So, as we perform walkthroughs, we ask the payables clerk (for example) certain questions; and—as we do—we are also making observations about the segregation of duties. Also, we are inspecting certain documents such as purchase orders. This combination of inquiries, observations, and inspections allows us to understand where the risk of material misstatement is highest.
Another significant risk identification tool is the use of planning analytics.
Use planning analytics to shine the light on risks. How? I like to use:
In creating planning analytics, use management’s metrics. If certain numbers are important to the company, they should be to us (the auditors) as well—there’s a reason they are reviewing particular numbers so closely. (When you read the minutes, ask for a sample monthly financial report; then you’ll know what is most important to management and those charged with governance.)
You may wonder if you can create planning analytics for first-year businesses. Yes, you can. Compare monthly or quarterly numbers. Or you might compute and compare ratios (e.g., gross profit margin) with industry benchmarks.
Sometimes, unexplained variations in the numbers are fraud signals.
In every audit, inquire about the existence of theft. In performing walkthroughs, look for control weaknesses that might allow fraud to occur. Ask if any theft has occurred. If yes, how?
Also, we should plan procedures related to:
My next blog post—in this series—addresses fraud risk, so this is all I will say about theft for now. Sometimes the greater risk is not fraud but errors.
Have you ever noticed that some clients make the same mistakes—every year? They are usually smaller clients. In the risk assessment process, we are looking for the risk of material misstatement whether by intention (fraud) or by error (accident).
One way to identify potential misstatements due to error is to maintain a summary of the larger audit entries you’ve made over the last three years. If your client tends to make the same mistakes, you’ll know where to look for potential errors.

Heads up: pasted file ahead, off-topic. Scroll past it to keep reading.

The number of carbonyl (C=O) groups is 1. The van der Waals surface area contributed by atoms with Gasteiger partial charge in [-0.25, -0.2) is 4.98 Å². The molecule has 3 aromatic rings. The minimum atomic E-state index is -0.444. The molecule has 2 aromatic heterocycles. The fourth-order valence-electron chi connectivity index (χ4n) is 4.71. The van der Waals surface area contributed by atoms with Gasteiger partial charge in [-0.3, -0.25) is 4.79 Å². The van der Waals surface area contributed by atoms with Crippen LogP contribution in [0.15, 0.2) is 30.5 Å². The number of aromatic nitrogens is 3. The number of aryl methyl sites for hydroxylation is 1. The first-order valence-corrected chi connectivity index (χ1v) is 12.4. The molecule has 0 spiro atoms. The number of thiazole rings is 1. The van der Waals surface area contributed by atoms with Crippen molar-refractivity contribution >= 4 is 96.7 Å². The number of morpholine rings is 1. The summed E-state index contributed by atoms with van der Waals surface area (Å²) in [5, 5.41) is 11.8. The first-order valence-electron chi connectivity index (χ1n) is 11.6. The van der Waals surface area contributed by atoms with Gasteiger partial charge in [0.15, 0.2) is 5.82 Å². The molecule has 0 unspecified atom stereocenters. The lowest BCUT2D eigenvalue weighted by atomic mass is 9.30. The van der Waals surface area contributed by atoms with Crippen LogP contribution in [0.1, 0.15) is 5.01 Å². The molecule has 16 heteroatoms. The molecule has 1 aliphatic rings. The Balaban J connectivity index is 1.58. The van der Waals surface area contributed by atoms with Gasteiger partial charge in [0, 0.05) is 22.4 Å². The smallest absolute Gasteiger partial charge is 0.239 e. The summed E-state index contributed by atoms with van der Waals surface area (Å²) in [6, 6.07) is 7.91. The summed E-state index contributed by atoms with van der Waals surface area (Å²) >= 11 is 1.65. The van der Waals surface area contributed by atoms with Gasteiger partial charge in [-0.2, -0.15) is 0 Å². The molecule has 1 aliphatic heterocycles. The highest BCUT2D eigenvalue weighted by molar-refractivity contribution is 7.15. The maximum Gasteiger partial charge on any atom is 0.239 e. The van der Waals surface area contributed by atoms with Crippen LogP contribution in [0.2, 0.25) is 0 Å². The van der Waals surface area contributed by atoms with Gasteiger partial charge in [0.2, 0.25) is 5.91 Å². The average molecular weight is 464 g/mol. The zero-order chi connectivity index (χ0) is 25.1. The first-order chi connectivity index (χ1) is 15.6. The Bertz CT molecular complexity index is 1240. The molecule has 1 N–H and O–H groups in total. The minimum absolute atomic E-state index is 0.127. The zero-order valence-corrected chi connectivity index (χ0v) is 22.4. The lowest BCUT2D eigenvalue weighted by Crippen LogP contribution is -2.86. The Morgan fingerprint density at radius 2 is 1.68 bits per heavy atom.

Now it’s time to pull all of the above information together.
Once all of the risk assessment procedures are completed, we synthesize the disparate pieces of information into a composite image. We are—at this point—bringing the information into one distilled risk snapshot. What are we bringing together? Here are examples:
Armed with this risk picture, we can now create our audit strategy and audit plan (also called an audit program). We are focusing these plans on the areas where the risk of material misstatement is highest.
How can we determine where risk is highest? Use the risk of material misstatement (RMM) formula.
Understanding the RMM formula is key to identifying high-risk areas.
What is the RMM formula?
Put simply, it is:
Risk of Material Misstatement = Inherent Risk X Control Risk
Using the RMM formula, we are assessing risk at the assertion level. While audit standards don’t require a separate assessment of inherent risk and control risk, consider doing so anyway. I think it provides a better representation of your risk of material misstatement.
Once we have completed our risk assessment process, control risk can be assessed at high–simply as an efficiency decision.
The inputs in audit planning include all of the above audit risk assessment procedures.
The outputs (sometimes called linkage) of the audit risk assessment process are:
We tailor the strategy and plan according to the risk assessment.
In a nutshell, we identify risks and then respond to them.
In my next post in this series, we’ll take a look at the why and how of fraud auditing. So, stay tuned. If you haven’t subscribed to my blog, consider doing so.
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Charles Hall is a practicing CPA and Certified Fraud Examiner. For the last thirty years, he has primarily audited governments, nonprofits, and small businesses.He is the author of The Little Book of Local Government Fraud Prevention and Preparation of Financial Statements & Compilation Engagements. He frequently speaks at continuing education events.Charles is the quality control partner for McNair, McLemore, Middlebrooks & Co. where he provides daily audit and accounting assistance to over 65 CPAs. In addition, he consults with other CPA firms, assisting them with auditing and accounting issues.